Editing Your Site with WordPress

Oh, how do we love WordPress? Let us count the ways! One of which, is because WordPress makes it so darn easy to update your website. If you have used MS word, updating your site should be easy. The navigation automatically updates when you add a page as well. That being said, a newbie could be a little overwhelmed when they first log into the admin panel. This tutorial aimes to make that process easier and less overwhelming. One note: Since WordPress is constantly updating it’s software, the pics in this tutorial may look slightly different than what you see on your screen.

To add Blog Post in WordPress

Note: Posts and Pages are edited and created the same. You’ll use a page for permanent information that you want to remain on your site and a post for less permanent information like tips, tricks, rants and raves. So first we will discuss posts, then later pages. Your designer should be able to provide you with a link and an username/password combo which you will use to logon to your site.

  • Once you’ve logged in, the first page you’re presented with is the Dashboard. The Dashboard contains an overview of information regarding your site, but you can ignore most of it for now.. The important stuff is all located on the left sidebar. To find out more about the items in that sidebar, go to http://codex.wordpress.org/Administration_Panels.
  • So here is how you add a post which will update the blog portion of your site. How this displays on your site will depend on how your site is set up.
  • Begin in the left sidebar and go to Post > Add New. If Add New is not displayed, click on Posts and it will drop down to allow more options. There is a video on how to do this here: http://www.napfish.ca/tutorials/wordpress/wp-post.html. This short video will also show you how to add your post title, some basic content, and publish the post. fig. 1_1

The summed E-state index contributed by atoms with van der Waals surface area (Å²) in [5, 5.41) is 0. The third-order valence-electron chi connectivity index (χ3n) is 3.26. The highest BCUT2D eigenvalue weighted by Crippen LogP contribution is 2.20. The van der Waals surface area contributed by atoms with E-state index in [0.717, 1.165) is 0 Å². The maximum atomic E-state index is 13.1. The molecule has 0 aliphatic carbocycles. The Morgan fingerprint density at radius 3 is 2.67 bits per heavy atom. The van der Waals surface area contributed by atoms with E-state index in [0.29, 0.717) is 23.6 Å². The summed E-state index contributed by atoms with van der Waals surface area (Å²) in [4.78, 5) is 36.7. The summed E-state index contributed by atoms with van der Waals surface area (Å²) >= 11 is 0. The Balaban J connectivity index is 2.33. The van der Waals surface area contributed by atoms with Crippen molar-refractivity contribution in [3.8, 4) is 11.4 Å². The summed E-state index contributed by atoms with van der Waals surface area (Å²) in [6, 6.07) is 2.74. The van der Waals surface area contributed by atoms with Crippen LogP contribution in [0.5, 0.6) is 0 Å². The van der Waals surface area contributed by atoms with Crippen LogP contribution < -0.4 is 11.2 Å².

1. These buttons are to add an image see more about adding images here), a video, music or media (such as a PDF). The buttons to the right of this are standard word processing formatting buttons (bold, italic, left align, bullets and numerical lists). Just right of that is the “link” and “unlink” buttons. This will allow you to link to other places within in your site or other sites altogether. To link, select a portion of text you want to link, then click on the button with the chain icon (the link button). Insert the URL (web page address) for the page you want to link to. The target should be a new window if it’s a URL outside of your site, and in the same window if it’s a URL within your site. Add a title for search engine recognition in the bottom field.
  2. An “add more” link which enables you to show a portion of information and hiding the rest.
  3. The “Show Kitchen Sink” button which makes the second row of buttons visible/invisible.
  4. Add an image, a slide show, or a image list with the NextGen Gallery Plugin (if installed). More about adding NextGen slide shows and images here.
  5. Choose between editing in the Visual Editor, or in the HTML mode. In most cases you’ll use the Visual Editor, but if you need to add a piece of code such as a google map, paypal button or weather sticker, switch to the HTML mode. You many need to ask your designer for help with tasks that require use of the HTML mode.Here are some other great features.

fig. 1_2

  1. Use this pull down to format text for heading tags or as paragraph tags. The styles associated with these will have been set up by your designer. The paragraph tag should be used for all copy and the Heading 1 tag should be used for the title of your blog post. Use only one “Heading 1” per page as they are set up in a hierarchy. Be sure to use your key term for your blog post in the H1 tag as search engines place more emphasis on these tags.
  2. If you have created a document in MS Word, you will see in a bunch of garbage code that you do not want in the page. The “paste as text” and “paste from word” will strip most of this garbage code out before it’s inserted into the page or post. Click the button, paste your text into the input field, than hit the insert button. Click over to the HTML tab to make sure no garbage code slipped by. If you still see bad code, you can paste your text into Notepad (TextEdit for Mac), then copy it back out, and into your WordPress document. NotePad (TextEdit for Mac) will need to be set to “plain text” for it to strip the code.If you have links embedded in your MS Word document, you can copy into Dreamweaver and then paste it into WordPress’ view. That should retain the links and formatting.